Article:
Wow! I'm still not caught up. It's been quite a weekend. We got away for a vacation-ette Friday and Saturday. (Two days away is about as much as we can handle this time of year!) Then it was church on Sunday, a golf tournament, yard work and youth football on Monday. I haven't seen much of the Internet for the past few days, but we had a great time! We spent two days at Lake Michigan lounging on the beach and climbing mountainous sand dunes. It's a traditional trip for our family. In fact, it dates back to when I was a boy. I've probably stepped on every grain of sand in that park at least once, and I have the worn-out feet to prove it! But it all comes back to the joy of watching the kids playing in the waves and burying each other in the sand, and seeing my wife smile at the sound of waves lapping against the shore.
The area surrounding the dunes has changed a lot in the past 35 years. The small shacks I remember on the road along the lake have been replaced by large homes with prices nearing seven figures. The junkyard-resembling shops have given way to trendy shops and upscale restaurants.
I notice new things every time I make the trip. Over the past few years, I've tried to pay close attention to the churches I pass. I'm sure there are more than just the ones I've seen, but I sure haven't seen many. My mind drifts away to what each of these churches are probably like. The small Episcopalian Church must be very "high church" despite the less-than-gothic building. The Baptist church looks to be very fundamental-ish and cold on the outside. The "community church" seems very casual and seeker-oriented -- at least that's likely the stated goal. Of course I could be very wrong. After all I'm judging based on architecture and pre-conceived denominational stereotypes. But then again, isn't that how most churches are judged? Not just by visitors, but by church shoppers as well?
While talking to a pastor friend today, I found out that he's taking a 12 week sabbatical and is planning visits to 12 different churches. Part of the point for him is to experience different worship styles and see what other congregations are doing. As a pastor, I miss the opportunity to do that. On top of that, my vacations never seem to allow me the opportunity to experience worship somewhere else -- I always seem to be either on the road on Sunday or back for services at my own church, like this past vacation-ette weekend. But I wondered this past weekend which church I would visit if I were still in that area on Sunday morning.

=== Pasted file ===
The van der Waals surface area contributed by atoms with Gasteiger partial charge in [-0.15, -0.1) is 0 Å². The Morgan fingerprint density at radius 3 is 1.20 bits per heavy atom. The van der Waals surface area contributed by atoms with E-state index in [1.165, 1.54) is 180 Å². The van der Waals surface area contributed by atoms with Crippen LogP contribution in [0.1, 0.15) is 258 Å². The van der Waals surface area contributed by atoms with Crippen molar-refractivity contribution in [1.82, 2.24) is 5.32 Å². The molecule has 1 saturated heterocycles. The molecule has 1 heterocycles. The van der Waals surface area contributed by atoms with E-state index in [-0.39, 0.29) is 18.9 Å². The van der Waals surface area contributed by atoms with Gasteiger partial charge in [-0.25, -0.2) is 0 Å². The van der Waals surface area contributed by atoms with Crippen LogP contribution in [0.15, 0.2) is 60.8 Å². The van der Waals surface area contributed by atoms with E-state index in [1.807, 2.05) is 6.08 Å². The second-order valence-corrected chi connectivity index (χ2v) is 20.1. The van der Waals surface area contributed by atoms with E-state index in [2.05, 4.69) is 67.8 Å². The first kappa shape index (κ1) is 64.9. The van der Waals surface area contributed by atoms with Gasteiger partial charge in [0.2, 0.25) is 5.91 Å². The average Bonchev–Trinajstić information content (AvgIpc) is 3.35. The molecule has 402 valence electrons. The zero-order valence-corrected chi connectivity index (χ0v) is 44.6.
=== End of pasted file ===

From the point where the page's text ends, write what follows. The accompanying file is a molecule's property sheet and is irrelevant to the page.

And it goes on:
To be honest, I would probably choose someplace which I figured would be quite different than my present church. Something inside me would want to try the high church approach, but I figured I'd probably end up at the community church with the sign out front announcing that they were saving me a seat on Sunday (with two actual chairs strapped to the sign). I really don't know how to go about selecting a church to visit, knowing it will only be a single visit. I mean, sure, there's prayer and asking for direction, but aside from an audible voice from heaven, a stray lightning bolt or a strong sense of the Lord's leading I end up falling back on architecture and stereotypes. Maybe you have a better method.
If I have no good method for deciding on a church to visit, why would I think the average church shopper or seeker would be able to tell a healthy church from a group of backstabbing, gossipping, hypocritical pretenders? It's true that most of these people would have some idea of the demographics of a congregation -- age, income, education, reputation -- going into a decision, but a church is often judged by the size and shape of the building and by the name on the sign out front. So how can we show that we are looking to honor God by our architecture and our church name?
I don't have an answer. I just figure that most people aren't above the surface-deep methods of choosing a church that I would fall back on. And that saddens me. Church shoppers look for their own needs to be met instead of focusing finding a place where they can love God with all of their hearts and souls and minds and stength and loving their neighbors as themselves. If a building looks nice and the name doesn't offend, the church gets a look. If the shopper's checklist gets enough checkmarks, the church gets a second visit. It's a sad commentary on our self-centered lifestyle. And I know that I'm no different. That really saddens me.
"Lord, help my worship to be more than just trying to meet my own needs. May everything I do be done to bring glory to You."